Figure 6. Schematic diagram of the light path through a rough ocean surface. x o , x i represent the laser beam centroid at the quiescent interface and at frame i , respectively. The laser receiving screen is placed at an approximated mean height h ¯ = 27 cm. θ i and θ r f are the incident and refraction angles at the quiescent interface case. The deviation in the refraction angle in the along-wind direction θ r d x depends on the slope angle θ s averaged over the beam footprint at the turbulent interface.
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Figure 7. Samples of captured images of the interface at different wind speeds: 0.9 m/s wind speed (a,b), 1.9 m/s wind speed (c,d), and 3.3 m/s wind speed (e,f). The white arrows indicate the wind direction, and the red ovals represent examples of facet sizes at different wind speeds. The incident angle of the diffused light source was 45 ° for the upper row and 0 ° for the bottom row.
Figure 7. Samples of captured images of the interface at different wind speeds: 0.9 m/s wind speed (a,b), 1.9 m/s wind speed (c,d), and 3.3 m/s wind speed (e,f). The white arrows indicate the wind direction, and the red ovals represent examples of facet sizes at different wind speeds. The incident angle of the diffused light source was 45 ° for the upper row and 0 ° for the bottom row.
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Figure 8. Histograms of pixel intensity for 216 × 318 gray scale images at different wind speeds 0.9 m/s (a), 1.9 m/s (b), and 3.3 m/s (c).
Figure 8. Histograms of pixel intensity for 216 × 318 gray scale images at different wind speeds 0.9 m/s (a), 1.9 m/s (b), and 3.3 m/s (c).
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Figure 9. Random samples of laser spots at θ i = 0 ° with no wind (a,b), 0.9 m/s wind speed (c,d), 1.9 m/s wind speed (e,f), and 3.3 m/s wind speed (g,h). The top row is the original beam with a diameter of 0.3 cm, and the bottom row is the expanded beam with a diameter of 0.8 cm.
Figure 9. Random samples of laser spots at θ i = 0 ° with no wind (a,b), 0.9 m/s wind speed (c,d), 1.9 m/s wind speed (e,f), and 3.3 m/s wind speed (g,h). The top row is the original beam with a diameter of 0.3 cm, and the bottom row is the expanded beam with a diameter of 0.8 cm.
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Figure 10. Centroid distribution of the laser spots at θ i = 0 ° with 0.3 cm beam diameter (upper row) and 0.8 cm beam diameter (bottom row) at 0.9 m/s wind speed (a,b), 1.9 m/s wind speed (c,d), and 3.3 m/s wind speed (e,f).
Figure 10. Centroid distribution of the laser spots at θ i = 0 ° with 0.3 cm beam diameter (upper row) and 0.8 cm beam diameter (bottom row) at 0.9 m/s wind speed (a,b), 1.9 m/s wind speed (c,d), and 3.3 m/s wind speed (e,f).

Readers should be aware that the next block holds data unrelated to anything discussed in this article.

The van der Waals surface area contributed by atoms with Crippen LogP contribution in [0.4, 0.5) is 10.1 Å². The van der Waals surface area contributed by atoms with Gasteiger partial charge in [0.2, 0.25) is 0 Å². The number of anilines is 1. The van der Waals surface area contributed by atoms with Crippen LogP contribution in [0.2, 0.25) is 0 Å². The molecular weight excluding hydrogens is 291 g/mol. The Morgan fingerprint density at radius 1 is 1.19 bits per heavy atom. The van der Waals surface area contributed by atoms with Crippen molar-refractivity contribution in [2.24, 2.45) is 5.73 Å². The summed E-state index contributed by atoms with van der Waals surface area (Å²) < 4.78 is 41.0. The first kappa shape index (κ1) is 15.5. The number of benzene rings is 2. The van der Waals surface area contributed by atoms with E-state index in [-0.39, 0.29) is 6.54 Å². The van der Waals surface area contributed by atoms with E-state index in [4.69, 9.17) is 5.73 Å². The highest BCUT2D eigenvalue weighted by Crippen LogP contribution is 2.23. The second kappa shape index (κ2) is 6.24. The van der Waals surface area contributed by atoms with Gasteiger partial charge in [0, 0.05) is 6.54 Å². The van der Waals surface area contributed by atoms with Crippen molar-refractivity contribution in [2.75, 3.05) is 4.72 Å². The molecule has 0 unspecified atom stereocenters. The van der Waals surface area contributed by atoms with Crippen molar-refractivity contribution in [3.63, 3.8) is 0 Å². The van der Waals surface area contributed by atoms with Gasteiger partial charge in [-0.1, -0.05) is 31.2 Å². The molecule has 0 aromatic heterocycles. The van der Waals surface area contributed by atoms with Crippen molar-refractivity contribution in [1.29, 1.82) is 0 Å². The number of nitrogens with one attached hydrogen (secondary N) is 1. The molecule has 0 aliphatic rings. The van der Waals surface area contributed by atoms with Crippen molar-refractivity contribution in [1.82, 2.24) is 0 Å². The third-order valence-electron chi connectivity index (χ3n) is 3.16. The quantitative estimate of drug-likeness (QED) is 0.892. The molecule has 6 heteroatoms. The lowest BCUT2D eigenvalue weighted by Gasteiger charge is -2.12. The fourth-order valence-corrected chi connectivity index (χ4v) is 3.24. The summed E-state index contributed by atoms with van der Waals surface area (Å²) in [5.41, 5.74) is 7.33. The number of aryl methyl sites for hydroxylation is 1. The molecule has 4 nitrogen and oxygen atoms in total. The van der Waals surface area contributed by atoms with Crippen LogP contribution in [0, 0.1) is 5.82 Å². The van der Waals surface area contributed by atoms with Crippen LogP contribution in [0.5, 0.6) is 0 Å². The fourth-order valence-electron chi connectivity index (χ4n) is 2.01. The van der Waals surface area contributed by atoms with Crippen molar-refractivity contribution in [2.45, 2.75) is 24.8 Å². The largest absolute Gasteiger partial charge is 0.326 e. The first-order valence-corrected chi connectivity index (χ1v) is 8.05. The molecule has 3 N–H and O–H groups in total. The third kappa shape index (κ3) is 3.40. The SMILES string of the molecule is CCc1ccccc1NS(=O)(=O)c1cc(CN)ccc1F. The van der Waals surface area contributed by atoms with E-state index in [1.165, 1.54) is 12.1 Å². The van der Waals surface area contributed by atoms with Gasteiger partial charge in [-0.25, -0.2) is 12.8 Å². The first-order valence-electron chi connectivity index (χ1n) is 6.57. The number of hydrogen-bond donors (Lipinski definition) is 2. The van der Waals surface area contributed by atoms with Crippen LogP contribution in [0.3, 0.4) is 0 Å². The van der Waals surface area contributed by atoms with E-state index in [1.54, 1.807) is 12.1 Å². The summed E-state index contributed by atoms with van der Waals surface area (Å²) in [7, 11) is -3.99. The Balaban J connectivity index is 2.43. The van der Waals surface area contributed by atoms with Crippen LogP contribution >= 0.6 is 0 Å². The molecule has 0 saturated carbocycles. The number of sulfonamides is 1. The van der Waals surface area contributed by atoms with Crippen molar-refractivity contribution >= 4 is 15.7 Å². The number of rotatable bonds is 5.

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Figure 11. The standard deviation in the along-wind direction (σx) and cross-wind direction (σy) direction with 0.3 cm beam diameter (a) and 0.8 cm beam diameter (b) at different wind speeds at θ i = 0 ° .
Figure 11. The standard deviation in the along-wind direction (σx) and cross-wind direction (σy) direction with 0.3 cm beam diameter (a) and 0.8 cm beam diameter (b) at different wind speeds at θ i = 0 ° .
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Figure 12. Histogram of centroid distribution of laser beam with d = 0.3 cm at θ i = 0 ° with 120 cm fetch at (a) along-wind direction at U = 0.9 m/s, (b) cross-wind direction at U = 0.9 m/s, (c) along-wind direction at U = 3.3 m/s, and (d) cross-wind direction at U = 3.3 m/s.
Figure 12. Histogram of centroid distribution of laser beam with d = 0.3 cm at θ i = 0 ° with 120 cm fetch at (a) along-wind direction at U = 0.9 m/s, (b) cross-wind direction at U = 0.9 m/s, (c) along-wind direction at U = 3.3 m/s, and (d) cross-wind direction at U = 3.3 m/s.
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Figure 13. One-dimensional temporal spectrum of beam deviation of d = 0.3 cm at U = 0.9 m/s wind speed (a), d = 0.8 cm at U = 0.9 m/s (b), d = 0.3 cm at U = 3.3 m/s (c), d = 0.8 cm at U = 3.3 m/s (d). The measurement duration for the experiment presented in this figure was about 8 s.
Figure 13. One-dimensional temporal spectrum of beam deviation of d = 0.3 cm at U = 0.9 m/s wind speed (a), d = 0.8 cm at U = 0.9 m/s (b), d = 0.3 cm at U = 3.3 m/s (c), d = 0.8 cm at U = 3.3 m/s (d). The measurement duration for the experiment presented in this figure was about 8 s.
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Figure 14. The slope spectrum (left column) and elevation spectrum (right column) for the empirical data, PM, and Jonswap for a fetch of x = 1.2 m at U = 0.9 m/s (a,b), U = 1.9 m/s (c,d), and U = 3.3 m/s (e,f). The measurement duration for the experiment presented in this figure was about 8 s.